Here is an example of one of those plays. Conklin does just enough to slow him down and let the ball get out, but Mack gets a hit on Mariota and was very close to a big play. It will be critical for the Titans to get off to a good start.
Marquette King vs. Adoree Jackson
Last season Raiders punter Marquette King finished 2nd in the NFL in punting average at 48.6 yards per punt behind only Barstool Sports contributor (and former Colts punter) Pat McAfee. King has one of the NFL’s strongest legs and brings a little excitement to punting.
King’s long punts can flip field position for the Raiders, however it also makes his punts among the most returnable in the NFL. Last season teams averaged 12.3 yards per return on King’s punts which was 3rd in the NFL behind Pat O’Donnell of the Bears and Brad Nortman of the Jaguars. He also yielded the 7th lowest percentage of fair catches in the league which means he is pretty regularly out-kicking his coverage.
Jackson has a chance to make the most of these opportunities thanks in part to two of the Raiders best core special teams players last season — safety Brynden Trawick and linebacker Daren Bates — leaving Oakland to come play in Tennessee during the offseason. The Titans focus on improving special teams showed during the preseason and I expect it to carry in to the regular season as well. The Raiders will be aware of Jackson given his 4 punt return touchdowns at USC over the last two years and the one he took back in preseason against the Panthers (it was called back due to questionable penalties, but still), however I’m not sure they will fear him yet. I don’t expect Jackson to get the Tyreek Hill treatment — directional punts out of bounds, intentionally exaggerated hang times — until he shows he can do some damage in the league.
This is a big opportunity for the rookie return man right out of the gate. I am excited to see if he can take advantage of it. Sign me up for one of these on Sunday.
Raiders Receivers vs. Titans Corners
This is probably going to be the story of this game. The Raiders return their top 3 receivers from a year ago — Amari Cooper, Michael Crabtree, and Seth Roberts — while adding Cordarrelle Patterson to the mix and also former Titans tight end Jared Cook (who is really just a big receiver). The Titans secondary will be entirely different from the one the Raiders faced a year ago. In fact, the 4 defensive backs with the most snaps from the 2016 Titans-Raiders meeting — Jason McCourty, Perrish Cox, Rashad Johnson, and Daimion Stafford — are all gone, and 3 of them are out of the NFL altogether.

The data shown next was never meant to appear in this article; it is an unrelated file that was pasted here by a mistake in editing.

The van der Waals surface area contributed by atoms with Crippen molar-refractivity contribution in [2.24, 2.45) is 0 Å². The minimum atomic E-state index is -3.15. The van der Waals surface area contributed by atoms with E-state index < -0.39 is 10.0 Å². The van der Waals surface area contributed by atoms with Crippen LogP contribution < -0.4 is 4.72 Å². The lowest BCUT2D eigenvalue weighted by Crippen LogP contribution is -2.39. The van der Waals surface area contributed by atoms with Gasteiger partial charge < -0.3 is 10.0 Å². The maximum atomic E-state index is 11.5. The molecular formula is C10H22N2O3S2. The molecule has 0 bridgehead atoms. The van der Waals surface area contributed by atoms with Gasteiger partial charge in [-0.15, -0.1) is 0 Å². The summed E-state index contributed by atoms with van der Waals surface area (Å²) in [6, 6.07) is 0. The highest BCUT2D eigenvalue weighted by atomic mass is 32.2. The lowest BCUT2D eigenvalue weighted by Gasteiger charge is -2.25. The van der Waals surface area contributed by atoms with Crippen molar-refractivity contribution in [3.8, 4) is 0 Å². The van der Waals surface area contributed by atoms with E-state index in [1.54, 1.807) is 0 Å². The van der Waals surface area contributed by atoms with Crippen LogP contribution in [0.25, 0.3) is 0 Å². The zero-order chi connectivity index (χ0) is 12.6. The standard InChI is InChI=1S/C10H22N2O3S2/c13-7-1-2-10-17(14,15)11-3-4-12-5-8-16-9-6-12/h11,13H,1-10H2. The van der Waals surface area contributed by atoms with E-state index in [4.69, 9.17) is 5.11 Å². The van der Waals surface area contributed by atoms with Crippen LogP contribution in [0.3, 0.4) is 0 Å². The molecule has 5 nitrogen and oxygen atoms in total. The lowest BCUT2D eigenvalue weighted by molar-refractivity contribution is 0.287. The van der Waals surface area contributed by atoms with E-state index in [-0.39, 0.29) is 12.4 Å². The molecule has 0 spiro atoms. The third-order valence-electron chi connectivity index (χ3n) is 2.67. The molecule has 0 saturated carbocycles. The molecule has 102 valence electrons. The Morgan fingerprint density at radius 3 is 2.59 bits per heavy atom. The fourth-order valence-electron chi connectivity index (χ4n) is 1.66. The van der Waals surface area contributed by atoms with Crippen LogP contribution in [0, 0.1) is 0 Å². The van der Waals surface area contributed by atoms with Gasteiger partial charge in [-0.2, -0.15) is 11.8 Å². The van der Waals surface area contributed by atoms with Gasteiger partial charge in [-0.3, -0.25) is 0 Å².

Replacing that group are top free agent acquisitions Logan Ryan and Johnathan Cyprien, 1st round draft pick Adoree Jackson, and two rising second year players in Kevin Byard and LeShaun Sims. Make no mistake about it, this Titans secondary is far more talented than the one that started the 2016 season. However, they are also a relatively inexperienced group outside of nickel corner Brice McCain, Ryan, and Cyprien so we may see some growing pains in this game against one of the best passing attacks in the NFL featuring two guys — Cooper and Crabtree — coming off 1,000 yard seasons.
Last year the Titans actually did a decent job against the Raiders receivers. Amari Cooper only caught 4 of 9 targets for 62 yards. Seth Roberts caught 2 of 6 for 27 yards, of course one of those was a touchdown because Seth Roberts always scores touchdowns on the Titans. However, the one guy they struggled with all day was Michael Crabtree who grabbed 8 of 11 targets for 102 yards and seemingly converted a million 3rd downs to keep drives alive.
The good news is that the Titans now have a corner in Logan Ryan who matches up very well with Crabtree. Crabtree is a guy that wins with size, strength, savvy route running, and the ability to make contested catches. Ryan is a grinder of a corner. He uses film study and physicality to harass and frustrate receivers, especially the bigger targets like Crabtree, DeAndre Hopkins, and Demaryius Thomas. Below is a perfect example of this from last season with Ryan working in press man against Hopkins at the bottom of the screen. Hopkins is very similar to Crabtree.
Amari Cooper was relatively quiet against the Titans last season, but I don’t expect that to be the case this year. The third year wideout has gotten better each season and now appears to be on the verge of taking it to the next level. The Titans will have a tough matchup on their hands regardless of who is tracking Cooper. Cooper is tough because he’s got a great combination of size, speed, and quickness in addition to superb route running and feel for getting open. The Titans won’t announce their starters at corner until Sunday, but I feel like it is safe to say at Ryan, Sims, McCain, and Jackson will all see significant action during this game. Sims can match the size of Cooper, but Jackson or McCain give more speed and quickness to stick with him. I actually think Jackson is probably the best fit from a skill standpoint, but putting a rookie on Amari Cooper for his first NFL start seems like a recipe for disaster.
Seth Roberts is a large slot receiver who had his career game — and there’s not a close second — on November 29, 2015 against the Titans when he went for 6 catches, 113 yards, and 2 touchdowns. His second biggest game of his career is 3 catches for 73 yards. Roberts is a tough matchup for Brice McCain due to the size disadvantage. I tend to think we see more Logan Ryan in the slot this game to account for that.